Docstoc

A Student Guide to Obtaining Letters of Recommendation

Document Sample
A Student Guide to Obtaining Letters of Recommendation Powered By Docstoc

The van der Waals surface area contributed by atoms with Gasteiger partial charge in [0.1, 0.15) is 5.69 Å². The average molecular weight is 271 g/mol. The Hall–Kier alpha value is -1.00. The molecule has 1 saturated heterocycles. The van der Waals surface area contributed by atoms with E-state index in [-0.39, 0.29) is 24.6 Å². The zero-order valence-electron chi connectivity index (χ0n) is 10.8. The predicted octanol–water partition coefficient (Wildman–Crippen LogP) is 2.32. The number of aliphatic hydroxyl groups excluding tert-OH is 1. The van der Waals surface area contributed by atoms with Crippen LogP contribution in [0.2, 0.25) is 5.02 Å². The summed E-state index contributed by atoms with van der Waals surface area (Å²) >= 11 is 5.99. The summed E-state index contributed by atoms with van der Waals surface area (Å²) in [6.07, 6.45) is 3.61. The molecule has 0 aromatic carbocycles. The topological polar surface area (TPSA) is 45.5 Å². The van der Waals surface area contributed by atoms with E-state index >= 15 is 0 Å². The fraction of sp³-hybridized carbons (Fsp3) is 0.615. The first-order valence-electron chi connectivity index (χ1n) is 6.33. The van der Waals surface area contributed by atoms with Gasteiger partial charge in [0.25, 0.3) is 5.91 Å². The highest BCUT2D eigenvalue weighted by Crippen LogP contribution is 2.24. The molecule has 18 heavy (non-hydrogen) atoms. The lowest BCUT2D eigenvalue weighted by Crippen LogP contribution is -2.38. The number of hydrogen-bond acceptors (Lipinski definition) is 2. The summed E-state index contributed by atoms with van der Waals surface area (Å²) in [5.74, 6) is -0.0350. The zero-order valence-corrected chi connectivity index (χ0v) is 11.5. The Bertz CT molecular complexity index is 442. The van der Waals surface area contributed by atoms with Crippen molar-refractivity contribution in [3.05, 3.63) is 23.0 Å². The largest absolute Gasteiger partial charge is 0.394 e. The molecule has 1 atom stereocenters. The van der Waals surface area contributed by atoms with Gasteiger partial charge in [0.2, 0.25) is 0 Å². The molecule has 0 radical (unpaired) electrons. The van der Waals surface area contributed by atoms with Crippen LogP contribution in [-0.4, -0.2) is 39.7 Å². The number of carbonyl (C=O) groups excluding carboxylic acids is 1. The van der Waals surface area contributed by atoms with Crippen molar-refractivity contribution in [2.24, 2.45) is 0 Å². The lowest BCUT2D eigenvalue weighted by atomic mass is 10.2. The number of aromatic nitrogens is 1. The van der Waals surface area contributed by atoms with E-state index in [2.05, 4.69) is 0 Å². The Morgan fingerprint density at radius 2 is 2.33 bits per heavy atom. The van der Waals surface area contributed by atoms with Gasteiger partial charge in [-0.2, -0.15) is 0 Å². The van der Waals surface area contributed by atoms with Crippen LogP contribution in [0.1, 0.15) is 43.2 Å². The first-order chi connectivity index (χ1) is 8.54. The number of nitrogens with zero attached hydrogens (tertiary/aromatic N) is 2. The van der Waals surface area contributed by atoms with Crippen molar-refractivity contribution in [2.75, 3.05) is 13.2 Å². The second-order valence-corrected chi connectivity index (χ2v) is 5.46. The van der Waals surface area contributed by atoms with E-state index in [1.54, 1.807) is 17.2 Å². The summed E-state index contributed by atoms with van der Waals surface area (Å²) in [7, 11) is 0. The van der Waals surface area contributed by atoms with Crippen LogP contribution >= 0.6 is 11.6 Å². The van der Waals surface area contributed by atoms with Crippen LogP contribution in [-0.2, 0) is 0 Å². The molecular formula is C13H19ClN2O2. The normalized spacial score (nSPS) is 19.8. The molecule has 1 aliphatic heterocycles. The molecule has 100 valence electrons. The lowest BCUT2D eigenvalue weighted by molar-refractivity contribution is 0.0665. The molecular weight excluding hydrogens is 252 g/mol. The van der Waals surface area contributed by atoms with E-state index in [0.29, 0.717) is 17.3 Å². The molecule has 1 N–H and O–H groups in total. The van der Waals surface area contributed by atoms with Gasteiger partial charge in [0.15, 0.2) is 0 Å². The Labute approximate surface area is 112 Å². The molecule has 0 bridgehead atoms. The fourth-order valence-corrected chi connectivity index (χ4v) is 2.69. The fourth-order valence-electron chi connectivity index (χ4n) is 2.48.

A Student Guide to Obtaining Letters of Recommendation